I have been in Malawi, Africa for three weeks now. The three weeks have been emotional weeks too, but sadly I only have four weeks left. I have been meaning to blog regularly, but with all the emotions, random power outages, and lack of consistent wifi, I just never got around to it. So here’s how the last three weeks have gone down.
The first ten or eleven days was with the 2nd Milk missions team. The team had 15 people in it; Cannon, Damon, Brandi, Niki, Casey, Stan, Caylee, Blaire, Kelsey, Lacey, Elizabeth, Kalie, Lisa, Jason, Stefani (my mom), and me. We also had a set of 5 translators, the 2nd Milk staff, National Director of Malawi, and a draining Director from Kenya. We got to Malawi and we hit the ground running. We went into villages giving our formula and porridge and spreading the gospel.
The village we went into on the 3rd day in Malawi was the hardest village to go into by far. There was a baby, her name is Teleza (Teresa in English, photos of my mom caring for her are below), she is one of our sponsor babies in the 2nd Milk program but her agogo (grandmother in Chechewa) was giving the formula to an older child she is caring for because the older one has the greater chance to live. She will be 1 on July 30th but weighs as much as a 4 month old. It is so sad to go into a village every day and see the people that have to make the conscious decision every day of having to decide which child to feed because one has the greatest chance of survival.
I know what you are thinking. You are thinking, “Oh they can’t be so poor that they have to choose which child would live,” or, “Why doesn’t the mother just breastfeed the baby?” Those are all valid questions, and the same ones that I thought until I got here. Well the answers are these. They are dirt poor. When you say “Dang I only have 20 bucks on me, so I can’t get Chipotle and Starbucks,” that’s the equivalent of 14,276 Malawian Kwacha, which could feed a family, buying from the markets, for several weeks. Heck, my host mom/boss, Sunga, just bought 2 kg of mince (4.4 lbs of ground beef), a couple kgs of potatoes and carrots, and a bell pepper for about 3 bucks. But, to get back on how poor they are, THEY DON’T HAVE MONEY. They grow their own corn (if there is enough water), raise their own chickens (if they have corn to feed them), and raise their own goats (again, if they can feed them). Other than the food sources they grow, they can gather from the wild coconut, pineapple, papaya, and banana trees, and the wild sugarcane. They are, as much as they have the capabilities, self-sustainable, without money to buy anything else. But guess what, NEWBORNS/BABIES IN GENERAL CAN’T EAT SOLID FOOD. So then here is when you ask the second question, and my response will be, “Well the mother is dead, sick, or has gone mad; there is no other woman that can nurse the baby; and/or, the mother cannot produce enough or any milk at all.” This is where 2nd Milk gets involved. We find the most vulnerable babies and we restore their health until they can complete the program.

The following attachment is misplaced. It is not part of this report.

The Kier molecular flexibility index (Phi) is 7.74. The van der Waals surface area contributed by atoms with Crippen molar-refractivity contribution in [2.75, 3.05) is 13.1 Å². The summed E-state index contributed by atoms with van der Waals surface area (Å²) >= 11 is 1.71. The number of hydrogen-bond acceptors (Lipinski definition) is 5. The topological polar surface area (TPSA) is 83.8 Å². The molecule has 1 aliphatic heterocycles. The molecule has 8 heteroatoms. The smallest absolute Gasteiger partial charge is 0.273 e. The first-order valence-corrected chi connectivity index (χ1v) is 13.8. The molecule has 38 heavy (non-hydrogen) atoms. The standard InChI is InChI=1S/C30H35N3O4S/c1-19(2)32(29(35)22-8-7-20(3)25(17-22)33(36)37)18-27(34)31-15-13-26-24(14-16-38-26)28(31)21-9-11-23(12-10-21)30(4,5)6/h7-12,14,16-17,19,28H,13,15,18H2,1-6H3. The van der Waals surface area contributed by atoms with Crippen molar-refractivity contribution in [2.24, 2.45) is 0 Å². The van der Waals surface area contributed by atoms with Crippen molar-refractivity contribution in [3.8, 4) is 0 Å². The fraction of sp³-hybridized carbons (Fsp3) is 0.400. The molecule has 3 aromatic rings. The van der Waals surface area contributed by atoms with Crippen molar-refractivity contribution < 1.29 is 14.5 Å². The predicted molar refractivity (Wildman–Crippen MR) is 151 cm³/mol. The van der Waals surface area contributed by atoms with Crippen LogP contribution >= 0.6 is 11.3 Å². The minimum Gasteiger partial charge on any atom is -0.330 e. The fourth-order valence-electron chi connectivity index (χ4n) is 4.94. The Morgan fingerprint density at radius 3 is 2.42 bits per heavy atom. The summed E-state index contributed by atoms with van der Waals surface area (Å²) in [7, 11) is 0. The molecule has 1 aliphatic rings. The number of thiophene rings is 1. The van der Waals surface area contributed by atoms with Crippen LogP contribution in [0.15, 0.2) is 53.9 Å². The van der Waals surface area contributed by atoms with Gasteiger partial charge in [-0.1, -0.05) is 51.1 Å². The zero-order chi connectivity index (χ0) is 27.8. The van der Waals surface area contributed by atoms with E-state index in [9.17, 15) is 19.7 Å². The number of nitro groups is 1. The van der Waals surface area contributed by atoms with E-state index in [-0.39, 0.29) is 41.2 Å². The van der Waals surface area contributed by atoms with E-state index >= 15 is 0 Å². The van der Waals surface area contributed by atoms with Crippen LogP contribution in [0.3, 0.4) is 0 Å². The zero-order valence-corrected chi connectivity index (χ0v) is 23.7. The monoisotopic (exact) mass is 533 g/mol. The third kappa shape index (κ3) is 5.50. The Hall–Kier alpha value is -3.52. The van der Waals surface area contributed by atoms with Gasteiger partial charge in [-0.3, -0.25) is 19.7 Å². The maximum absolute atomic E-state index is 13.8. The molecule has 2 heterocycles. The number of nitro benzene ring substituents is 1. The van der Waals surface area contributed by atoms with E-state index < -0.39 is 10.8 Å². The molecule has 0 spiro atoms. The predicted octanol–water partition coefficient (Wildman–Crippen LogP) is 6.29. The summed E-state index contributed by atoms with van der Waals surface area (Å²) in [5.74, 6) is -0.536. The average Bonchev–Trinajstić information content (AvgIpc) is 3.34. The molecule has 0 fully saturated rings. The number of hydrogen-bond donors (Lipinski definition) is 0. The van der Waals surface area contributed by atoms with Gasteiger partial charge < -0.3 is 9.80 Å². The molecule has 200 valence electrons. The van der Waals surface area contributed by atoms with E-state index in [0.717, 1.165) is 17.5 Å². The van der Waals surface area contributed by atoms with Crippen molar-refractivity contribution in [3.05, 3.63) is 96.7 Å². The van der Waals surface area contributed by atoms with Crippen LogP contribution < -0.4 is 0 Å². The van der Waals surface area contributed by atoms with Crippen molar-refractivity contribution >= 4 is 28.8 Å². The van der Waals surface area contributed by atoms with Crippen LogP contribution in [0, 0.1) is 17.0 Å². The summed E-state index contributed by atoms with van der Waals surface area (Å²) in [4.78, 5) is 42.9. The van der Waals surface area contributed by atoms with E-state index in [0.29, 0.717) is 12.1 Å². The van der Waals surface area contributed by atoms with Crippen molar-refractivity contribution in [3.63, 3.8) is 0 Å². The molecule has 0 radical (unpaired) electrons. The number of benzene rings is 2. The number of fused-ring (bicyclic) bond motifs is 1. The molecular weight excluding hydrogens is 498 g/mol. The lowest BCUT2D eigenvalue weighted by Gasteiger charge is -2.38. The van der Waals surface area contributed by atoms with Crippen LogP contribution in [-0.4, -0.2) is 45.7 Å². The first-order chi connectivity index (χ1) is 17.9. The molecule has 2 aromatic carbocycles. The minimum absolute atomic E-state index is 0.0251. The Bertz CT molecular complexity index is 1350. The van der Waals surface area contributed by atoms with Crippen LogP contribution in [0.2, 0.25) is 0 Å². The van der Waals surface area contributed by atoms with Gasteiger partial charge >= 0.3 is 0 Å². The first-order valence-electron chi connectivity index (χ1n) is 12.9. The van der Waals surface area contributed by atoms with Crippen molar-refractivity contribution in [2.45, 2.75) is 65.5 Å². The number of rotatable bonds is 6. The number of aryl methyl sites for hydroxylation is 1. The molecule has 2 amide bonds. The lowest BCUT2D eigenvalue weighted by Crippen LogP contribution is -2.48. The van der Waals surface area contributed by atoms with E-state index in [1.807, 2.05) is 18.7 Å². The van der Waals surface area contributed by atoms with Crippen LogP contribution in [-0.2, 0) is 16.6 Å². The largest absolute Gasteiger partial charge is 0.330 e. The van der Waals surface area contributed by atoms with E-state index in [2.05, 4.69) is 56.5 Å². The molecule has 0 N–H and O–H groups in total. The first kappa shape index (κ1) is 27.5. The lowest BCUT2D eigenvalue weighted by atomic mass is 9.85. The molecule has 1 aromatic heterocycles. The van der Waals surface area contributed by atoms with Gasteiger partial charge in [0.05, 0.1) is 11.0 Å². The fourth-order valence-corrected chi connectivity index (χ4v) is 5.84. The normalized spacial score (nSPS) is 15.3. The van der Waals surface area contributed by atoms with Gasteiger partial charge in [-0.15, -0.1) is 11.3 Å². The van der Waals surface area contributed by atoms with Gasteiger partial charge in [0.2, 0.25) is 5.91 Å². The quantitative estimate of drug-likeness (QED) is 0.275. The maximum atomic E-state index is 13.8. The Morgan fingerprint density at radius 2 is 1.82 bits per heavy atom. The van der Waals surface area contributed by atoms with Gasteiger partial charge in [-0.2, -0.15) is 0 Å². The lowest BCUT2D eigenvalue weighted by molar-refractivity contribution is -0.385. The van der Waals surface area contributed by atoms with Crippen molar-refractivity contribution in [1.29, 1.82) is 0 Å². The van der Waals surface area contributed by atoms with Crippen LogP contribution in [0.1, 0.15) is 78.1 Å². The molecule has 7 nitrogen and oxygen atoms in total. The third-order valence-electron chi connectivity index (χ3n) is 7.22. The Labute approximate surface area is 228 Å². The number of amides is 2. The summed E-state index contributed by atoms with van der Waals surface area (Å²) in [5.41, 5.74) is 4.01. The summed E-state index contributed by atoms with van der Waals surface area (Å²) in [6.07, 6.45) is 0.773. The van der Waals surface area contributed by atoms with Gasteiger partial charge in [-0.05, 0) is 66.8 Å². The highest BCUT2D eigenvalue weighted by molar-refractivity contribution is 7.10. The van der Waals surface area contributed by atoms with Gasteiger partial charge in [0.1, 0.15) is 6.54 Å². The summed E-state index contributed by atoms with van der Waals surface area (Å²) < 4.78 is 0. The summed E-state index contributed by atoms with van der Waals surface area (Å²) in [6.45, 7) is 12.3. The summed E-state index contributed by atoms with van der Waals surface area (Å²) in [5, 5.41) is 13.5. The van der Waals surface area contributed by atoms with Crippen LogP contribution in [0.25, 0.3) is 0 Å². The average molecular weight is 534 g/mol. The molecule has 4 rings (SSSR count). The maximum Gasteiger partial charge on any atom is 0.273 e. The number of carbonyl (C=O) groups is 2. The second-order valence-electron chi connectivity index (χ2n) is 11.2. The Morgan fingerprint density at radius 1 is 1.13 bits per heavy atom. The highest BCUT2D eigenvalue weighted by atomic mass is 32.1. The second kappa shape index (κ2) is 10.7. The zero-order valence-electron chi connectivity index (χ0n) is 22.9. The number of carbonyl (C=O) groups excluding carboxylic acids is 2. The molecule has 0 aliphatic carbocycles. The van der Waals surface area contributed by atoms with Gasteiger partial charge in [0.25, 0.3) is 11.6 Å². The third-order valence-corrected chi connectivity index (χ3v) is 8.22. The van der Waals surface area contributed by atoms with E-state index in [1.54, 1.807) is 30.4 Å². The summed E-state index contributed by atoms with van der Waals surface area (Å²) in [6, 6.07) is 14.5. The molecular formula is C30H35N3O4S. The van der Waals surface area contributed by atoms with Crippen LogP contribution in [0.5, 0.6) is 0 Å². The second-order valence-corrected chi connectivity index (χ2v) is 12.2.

When I see the babies who were like Teleza that have completed the program and that are running around fat, happy, and healthy, is when I see God really work through us and the babies lives. The 2nd Milk Program is nothing without God. I have no doubt that these babies in the program will grow up and change the fate of Malawi.
But now, since the big team has gone, us interns are here to still save, with God’s help, the beautiful babies of Malawi. We still go out into villages and distribute the formula and porridge, but we also are working on updating every one of the babies’ profiles so we can get them more sponsorships. Because no sponsorship means the baby WILL DIE. Let me just say that again in bold, italics, caps, and underlined; THE BABIES WILL DIE WITHOUT SPONSORSHIPS!!! If you didn’t get the message, then you may want to get your eyes checked.
2nd Milk is a non-profit NGO ( a non-governmental organization is any non-profit, voluntary citizens’ group which is organized on a local, national or international level), so we need the support of donors and sponsors or else we cannot help the babies, and that’s one of the intern jobs I have, to make the people want to sponsor and donate.
I love my internship. I love Malawi. And God is definitely calling me to a life of missions. Nothing and no one on this planet could discourage me in moving abroad and doing God’s work until he calls me back to the States (that’s IF he calls me back to the States). But before I say goodbye to the States, I will still be coming home to get my degree so that I can further help God’s kingdom grow. Even the random coming home or waking up to no electricity (and not knowing if it will come back on), the lack of consistent internet, and the general lacking of anything normal to a first world American, will not stop me from coming back. I’ve grown to love the times without electricity and internet because then I just chill and play games or make dinner in the candlelight with my fellow interns and now close friends. You don’t realize how lovely God’s creation is until He says go to a place the total opposite of America. I’m sure glad He sent me.